Home Going

I took a deep breath and took my hat off before walking inside the Church.
I knew it would be hard seeing her in the Casket.
She was born in ’60. Just fifteen years older than me.

The Ushers opened the door to the Chapel and welcomed me in.
“Family to the left and friends to the right,” the Usher said. I went to the right.

I immediately saw many of my former Work-Family from my previous life—my previous career. I hugged everyone tightly. I told all of them, “I love you.”

During the Service, Mrs. Croom’s sister stood and told a story of a younger Mrs. Croom, and I felt it necessary enough to tell here:

“When Rebecca was younger, she worked at ‘Burger King.’ And like most teenagers, she wanted to go out on the town on Saturday Nights. However, the Manager of Burger King always scheduled Rebecca to work on Saturday Nights. After working many Saturday Nights in a row, Rebecca quit her job and went home. When she arrived home, her Father asked her why she was home so early. She told him that she had quit her job. The Father immediately said, ‘Oh no, you didn’t.’ He then picks up the phone, calls Burger King, and asks to speak to the Manager. When the Manager gets on the phone, the Father tells him that his Daughter will return to work and should return in twenty minutes. And, twenty minutes later, the next words out of Rebecca’s mouth were, ‘Would you like fries with your order?'”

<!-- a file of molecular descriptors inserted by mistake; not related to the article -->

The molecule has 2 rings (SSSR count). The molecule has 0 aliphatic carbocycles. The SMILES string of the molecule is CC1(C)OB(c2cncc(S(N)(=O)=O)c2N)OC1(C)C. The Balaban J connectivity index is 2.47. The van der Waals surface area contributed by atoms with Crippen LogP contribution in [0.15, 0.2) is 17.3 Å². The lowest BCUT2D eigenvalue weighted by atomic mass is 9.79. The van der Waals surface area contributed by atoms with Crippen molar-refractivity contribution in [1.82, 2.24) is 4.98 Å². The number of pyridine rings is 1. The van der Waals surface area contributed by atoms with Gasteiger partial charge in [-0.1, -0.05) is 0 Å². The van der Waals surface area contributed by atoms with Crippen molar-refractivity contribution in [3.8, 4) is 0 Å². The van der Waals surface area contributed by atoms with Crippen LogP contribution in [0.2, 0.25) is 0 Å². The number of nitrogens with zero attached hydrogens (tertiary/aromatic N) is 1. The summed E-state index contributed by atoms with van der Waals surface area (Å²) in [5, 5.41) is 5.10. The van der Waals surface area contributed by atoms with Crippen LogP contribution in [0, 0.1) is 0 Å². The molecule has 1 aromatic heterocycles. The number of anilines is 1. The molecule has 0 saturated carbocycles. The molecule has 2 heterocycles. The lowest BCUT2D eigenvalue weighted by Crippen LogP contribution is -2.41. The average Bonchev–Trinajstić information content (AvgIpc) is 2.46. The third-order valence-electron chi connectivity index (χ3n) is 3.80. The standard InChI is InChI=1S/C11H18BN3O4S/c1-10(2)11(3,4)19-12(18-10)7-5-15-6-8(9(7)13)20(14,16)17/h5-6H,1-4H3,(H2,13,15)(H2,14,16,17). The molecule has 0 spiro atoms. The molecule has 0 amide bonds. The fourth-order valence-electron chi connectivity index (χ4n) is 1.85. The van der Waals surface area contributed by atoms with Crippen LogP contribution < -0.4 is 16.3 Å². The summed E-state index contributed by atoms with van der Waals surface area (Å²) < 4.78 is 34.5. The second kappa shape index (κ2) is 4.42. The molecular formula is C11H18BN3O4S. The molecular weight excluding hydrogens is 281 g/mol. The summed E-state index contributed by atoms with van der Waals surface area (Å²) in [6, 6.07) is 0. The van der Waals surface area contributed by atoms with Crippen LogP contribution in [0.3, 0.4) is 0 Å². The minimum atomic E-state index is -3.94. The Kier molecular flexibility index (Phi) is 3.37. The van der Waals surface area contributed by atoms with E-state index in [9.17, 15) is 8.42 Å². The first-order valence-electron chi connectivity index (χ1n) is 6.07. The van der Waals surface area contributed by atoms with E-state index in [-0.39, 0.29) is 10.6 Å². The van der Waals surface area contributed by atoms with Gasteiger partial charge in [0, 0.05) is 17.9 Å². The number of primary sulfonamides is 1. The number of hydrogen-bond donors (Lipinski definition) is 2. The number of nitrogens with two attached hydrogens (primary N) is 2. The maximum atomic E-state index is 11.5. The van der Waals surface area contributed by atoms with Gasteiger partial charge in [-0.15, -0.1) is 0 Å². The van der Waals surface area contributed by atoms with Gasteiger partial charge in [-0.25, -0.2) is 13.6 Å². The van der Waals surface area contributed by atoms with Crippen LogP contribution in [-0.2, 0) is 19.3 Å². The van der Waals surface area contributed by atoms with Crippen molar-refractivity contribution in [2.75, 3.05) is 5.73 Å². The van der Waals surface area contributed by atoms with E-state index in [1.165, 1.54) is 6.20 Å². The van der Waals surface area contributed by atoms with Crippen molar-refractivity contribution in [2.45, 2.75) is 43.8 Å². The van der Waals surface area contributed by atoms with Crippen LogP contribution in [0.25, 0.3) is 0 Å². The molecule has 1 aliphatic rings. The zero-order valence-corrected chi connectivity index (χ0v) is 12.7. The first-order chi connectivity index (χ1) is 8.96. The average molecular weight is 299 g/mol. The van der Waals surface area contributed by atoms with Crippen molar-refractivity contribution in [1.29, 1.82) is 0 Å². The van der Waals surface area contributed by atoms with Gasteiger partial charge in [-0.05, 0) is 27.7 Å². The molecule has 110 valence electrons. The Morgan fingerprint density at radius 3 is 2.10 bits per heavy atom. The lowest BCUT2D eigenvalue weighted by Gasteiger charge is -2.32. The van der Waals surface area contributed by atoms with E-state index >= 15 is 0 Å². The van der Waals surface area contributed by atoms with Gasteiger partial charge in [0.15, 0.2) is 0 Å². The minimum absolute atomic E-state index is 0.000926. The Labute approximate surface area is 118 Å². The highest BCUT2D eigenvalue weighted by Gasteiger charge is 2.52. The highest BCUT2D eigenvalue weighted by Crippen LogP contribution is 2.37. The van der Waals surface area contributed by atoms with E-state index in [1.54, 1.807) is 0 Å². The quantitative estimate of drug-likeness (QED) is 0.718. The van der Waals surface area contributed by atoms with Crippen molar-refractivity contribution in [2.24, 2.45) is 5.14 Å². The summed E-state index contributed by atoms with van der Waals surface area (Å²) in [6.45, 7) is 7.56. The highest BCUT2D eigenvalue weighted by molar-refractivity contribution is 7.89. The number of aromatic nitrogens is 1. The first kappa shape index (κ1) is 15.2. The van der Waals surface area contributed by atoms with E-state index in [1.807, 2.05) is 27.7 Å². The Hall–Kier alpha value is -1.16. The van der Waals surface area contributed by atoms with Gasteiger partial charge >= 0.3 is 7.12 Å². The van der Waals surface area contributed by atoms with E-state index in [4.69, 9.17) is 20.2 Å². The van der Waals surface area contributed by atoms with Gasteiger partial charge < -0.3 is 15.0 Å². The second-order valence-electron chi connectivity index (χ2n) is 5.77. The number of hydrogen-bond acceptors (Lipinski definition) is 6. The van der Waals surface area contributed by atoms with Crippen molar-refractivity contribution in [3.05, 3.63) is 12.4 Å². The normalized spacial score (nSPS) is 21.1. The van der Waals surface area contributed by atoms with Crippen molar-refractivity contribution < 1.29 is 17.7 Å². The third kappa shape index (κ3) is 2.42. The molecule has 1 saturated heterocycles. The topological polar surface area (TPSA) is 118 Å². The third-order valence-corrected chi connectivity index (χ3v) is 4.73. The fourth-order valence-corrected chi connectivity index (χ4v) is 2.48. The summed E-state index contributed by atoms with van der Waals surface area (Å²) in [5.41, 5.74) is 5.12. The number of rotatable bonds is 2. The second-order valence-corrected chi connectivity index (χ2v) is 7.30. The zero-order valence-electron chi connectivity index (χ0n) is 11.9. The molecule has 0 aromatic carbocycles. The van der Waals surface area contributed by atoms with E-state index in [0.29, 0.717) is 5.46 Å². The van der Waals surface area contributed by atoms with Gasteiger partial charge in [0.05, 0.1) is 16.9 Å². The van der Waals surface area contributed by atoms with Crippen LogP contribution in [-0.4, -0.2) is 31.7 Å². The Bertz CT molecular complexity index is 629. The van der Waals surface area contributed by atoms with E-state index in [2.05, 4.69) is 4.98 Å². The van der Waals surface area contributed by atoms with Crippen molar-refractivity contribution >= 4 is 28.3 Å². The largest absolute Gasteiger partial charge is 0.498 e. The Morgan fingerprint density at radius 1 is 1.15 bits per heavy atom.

When I met Mrs. Croom, I was twenty. She was thirty-six.
Her work ethic was incredible. I learned a lot about “Work Ethics” from her. —Her Father knew what he was doing.

After the Service, a few of us met at Waffle House to “Catch up” with one another.
We talked about our life, our Family, and Mrs. Croom.
During a pause in our conversation, I raised my water glass and said, “To Mrs. Croom. She’s home.”
And we Toasted a Great Person—a Great Friend.

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